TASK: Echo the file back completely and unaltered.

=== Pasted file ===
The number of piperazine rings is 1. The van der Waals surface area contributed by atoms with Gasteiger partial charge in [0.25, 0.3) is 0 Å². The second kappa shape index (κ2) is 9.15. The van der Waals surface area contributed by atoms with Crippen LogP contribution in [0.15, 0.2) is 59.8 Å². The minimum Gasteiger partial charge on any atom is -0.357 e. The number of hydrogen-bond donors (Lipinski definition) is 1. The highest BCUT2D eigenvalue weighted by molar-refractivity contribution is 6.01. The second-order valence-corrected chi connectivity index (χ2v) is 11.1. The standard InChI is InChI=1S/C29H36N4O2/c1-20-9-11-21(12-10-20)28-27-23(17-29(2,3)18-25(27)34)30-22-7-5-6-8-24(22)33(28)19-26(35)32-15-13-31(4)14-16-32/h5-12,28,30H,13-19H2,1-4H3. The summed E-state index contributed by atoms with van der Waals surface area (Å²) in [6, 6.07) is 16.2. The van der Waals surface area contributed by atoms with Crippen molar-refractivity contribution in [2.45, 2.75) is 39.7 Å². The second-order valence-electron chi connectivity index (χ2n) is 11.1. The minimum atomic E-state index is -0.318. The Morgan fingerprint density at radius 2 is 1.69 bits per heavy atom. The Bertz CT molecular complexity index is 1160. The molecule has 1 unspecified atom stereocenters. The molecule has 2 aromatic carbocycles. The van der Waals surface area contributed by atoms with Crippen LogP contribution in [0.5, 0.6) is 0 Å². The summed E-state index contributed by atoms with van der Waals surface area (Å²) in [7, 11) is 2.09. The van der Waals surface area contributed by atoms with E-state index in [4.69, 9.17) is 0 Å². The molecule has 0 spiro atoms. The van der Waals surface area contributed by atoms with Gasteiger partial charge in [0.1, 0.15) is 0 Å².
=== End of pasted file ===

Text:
The number of piperazine rings is 1. The van der Waals surface area contributed by atoms with Gasteiger partial charge in [0.25, 0.3) is 0 Å². The second kappa shape index (κ2) is 9.15. The van der Waals surface area contributed by atoms with Crippen LogP contribution in [0.15, 0.2) is 59.8 Å². The minimum Gasteiger partial charge on any atom is -0.357 e. The number of hydrogen-bond donors (Lipinski definition) is 1. The highest BCUT2D eigenvalue weighted by molar-refractivity contribution is 6.01. The second-order valence-corrected chi connectivity index (χ2v) is 11.1. The standard InChI is InChI=1S/C29H36N4O2/c1-20-9-11-21(12-10-20)28-27-23(17-29(2,3)18-25(27)34)30-22-7-5-6-8-24(22)33(28)19-26(35)32-15-13-31(4)14-16-32/h5-12,28,30H,13-19H2,1-4H3. The summed E-state index contributed by atoms with van der Waals surface area (Å²) in [6, 6.07) is 16.2. The van der Waals surface area contributed by atoms with Crippen molar-refractivity contribution in [2.45, 2.75) is 39.7 Å². The second-order valence-electron chi connectivity index (χ2n) is 11.1. The minimum atomic E-state index is -0.318. The Morgan fingerprint density at radius 2 is 1.69 bits per heavy atom. The Bertz CT molecular complexity index is 1160. The molecule has 1 unspecified atom stereocenters. The molecule has 2 aromatic carbocycles. The van der Waals surface area contributed by atoms with Crippen LogP contribution in [0.5, 0.6) is 0 Å². The summed E-state index contributed by atoms with van der Waals surface area (Å²) in [7, 11) is 2.09. The van der Waals surface area contributed by atoms with E-state index in [4.69, 9.17) is 0 Å². The molecule has 0 spiro atoms. The van der Waals surface area contributed by atoms with Gasteiger partial charge in [0.1, 0.15) is 0 Å².